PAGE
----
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Friedrich Srienc is developing versatile and affordable bio-based plastics.
Bioplastics may be the buzzword for today's graduates
By Terri Peterson Smith
December 16, 2005
"I want to say one word to you. Just one word...Plastics"
When Dustin Hoffman's character, Benjamin Braddock, received that famous career tip in the 1967 movie The Graduate, the world of petroleum-based plastics was in its heyday. "Space-age" plastics turned up in everything from automobiles to shiny vinyl clothing. Now, in a world of diminishing oil reserves and burgeoning plastics that don't decompose, biologically-derived polymers hold even greater promise.
Yet, for the bioplastics industry to thrive, it must overcome two obstacles: cost and versatility. If bioplastics cost more than their petroleum-based counterparts, no one will use them, even if they're better for the environment. And these new bioplastics must offer an array of properties-strength, pliability, transparency, and formability, for example-to match petro-plastics.
Some bio-based polymers are already on the market. Cargill Dow's NatureWorks products, for example, are used in packaging, blankets, and wipes. Cargill Dow turns unrefined dextrose from corn into lactic acid from which a polymer is formed. These types of plastics have their limitations, however, such as intolerance to heat.
In contrast, polyhydroxyalkanoates (PHAs), a family of biodegradable polymers naturally synthesized by bacteria as carbon and energy reserve materials, offers promise. Friedrich Srienc, a native of Austria who came to the University of Minnesota in 1985, works with PHAs. He and a cadre of other researchers in the Biotechnology Institute are tackling the issues of cost and versatility in biopolymer production. They have received IREE grants for two major projects. The first is a $270,000 three-year grant with which Srienc and Romas Kazlauskas, an associate professor in the Department of Biochemistry, Molecular Biology and Biophysics, seek to develop new yeast strains capable of synthesizing polymers under anaerobic conditions. Anaerobic (in absence of oxygen) processing requires less energy, which reduces the cost. Srienc maintains that coupling PHA production with ethanol production (using the same biological raw materials) will improve the economic viability of both biopolymer and ethanol production.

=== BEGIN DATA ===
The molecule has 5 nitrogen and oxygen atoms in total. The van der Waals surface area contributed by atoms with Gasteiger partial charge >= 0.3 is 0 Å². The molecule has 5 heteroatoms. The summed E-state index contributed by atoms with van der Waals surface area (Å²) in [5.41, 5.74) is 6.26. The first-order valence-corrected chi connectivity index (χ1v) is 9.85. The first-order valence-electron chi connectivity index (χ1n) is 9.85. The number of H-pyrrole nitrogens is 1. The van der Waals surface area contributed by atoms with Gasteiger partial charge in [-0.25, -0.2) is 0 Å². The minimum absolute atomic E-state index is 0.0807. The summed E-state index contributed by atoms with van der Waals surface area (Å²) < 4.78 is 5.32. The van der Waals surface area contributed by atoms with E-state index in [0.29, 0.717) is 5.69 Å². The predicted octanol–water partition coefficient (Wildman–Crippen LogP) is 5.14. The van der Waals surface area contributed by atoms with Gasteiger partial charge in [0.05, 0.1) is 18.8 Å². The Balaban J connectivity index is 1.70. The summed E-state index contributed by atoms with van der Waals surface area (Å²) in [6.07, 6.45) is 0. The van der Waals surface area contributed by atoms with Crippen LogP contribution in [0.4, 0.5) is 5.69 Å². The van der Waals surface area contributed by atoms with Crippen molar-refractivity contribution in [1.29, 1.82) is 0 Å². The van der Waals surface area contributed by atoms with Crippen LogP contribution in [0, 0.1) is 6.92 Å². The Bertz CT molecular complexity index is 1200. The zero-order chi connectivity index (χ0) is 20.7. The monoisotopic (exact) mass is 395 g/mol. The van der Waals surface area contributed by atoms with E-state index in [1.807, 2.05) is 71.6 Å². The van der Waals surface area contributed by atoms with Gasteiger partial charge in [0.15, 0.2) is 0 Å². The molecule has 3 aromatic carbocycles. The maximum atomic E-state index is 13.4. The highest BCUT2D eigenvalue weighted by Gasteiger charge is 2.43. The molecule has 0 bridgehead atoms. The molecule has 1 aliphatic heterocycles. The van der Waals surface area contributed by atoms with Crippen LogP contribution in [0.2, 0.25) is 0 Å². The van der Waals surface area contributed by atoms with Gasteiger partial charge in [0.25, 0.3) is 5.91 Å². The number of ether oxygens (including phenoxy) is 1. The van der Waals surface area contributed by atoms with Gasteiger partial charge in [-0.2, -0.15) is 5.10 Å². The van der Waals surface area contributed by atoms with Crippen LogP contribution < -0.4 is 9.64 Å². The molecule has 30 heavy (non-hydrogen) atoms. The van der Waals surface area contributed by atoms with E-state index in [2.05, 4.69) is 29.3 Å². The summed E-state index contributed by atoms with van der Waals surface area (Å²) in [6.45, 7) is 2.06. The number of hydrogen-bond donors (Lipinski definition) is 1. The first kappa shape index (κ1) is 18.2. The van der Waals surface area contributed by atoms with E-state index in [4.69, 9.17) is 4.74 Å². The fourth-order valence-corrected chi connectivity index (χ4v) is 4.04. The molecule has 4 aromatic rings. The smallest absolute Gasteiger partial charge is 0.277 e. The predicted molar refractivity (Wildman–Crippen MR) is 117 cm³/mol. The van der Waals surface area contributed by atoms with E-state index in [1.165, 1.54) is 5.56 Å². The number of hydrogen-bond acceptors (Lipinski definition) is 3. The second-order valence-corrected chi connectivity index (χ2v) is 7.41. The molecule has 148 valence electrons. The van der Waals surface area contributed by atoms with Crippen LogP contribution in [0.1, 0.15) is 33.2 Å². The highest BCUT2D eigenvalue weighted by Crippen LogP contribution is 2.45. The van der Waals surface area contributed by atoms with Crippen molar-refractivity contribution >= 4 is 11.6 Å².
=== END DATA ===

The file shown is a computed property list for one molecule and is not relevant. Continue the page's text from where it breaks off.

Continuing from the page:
The second is a three-year, $429,000 grant funding work in which Srienc is collaborating with Kazlauskas and Claudia Schmidt-Dannert, associate professor in the Department of Biochemistry, Molecular Biology, and Biophysics. Combining their expertise in enzyme-catalyzed synthesis, biosynthetic pathway engineering, and metabolic network engineering, they are working to develop a new class of polymers with electrical conducting properties, or electronic plastics. Such plastics are currently synthesized from petroleum and are used in lasers, ultra-fast image processors, thin-film transistors, highly sensitive plastic photodiodes, and integrated circuits.
So, Benjamin Braddock might receive the same advice today as he did in the '60s. But if Srienc and company achieve their goals, the word will be... bioplastics.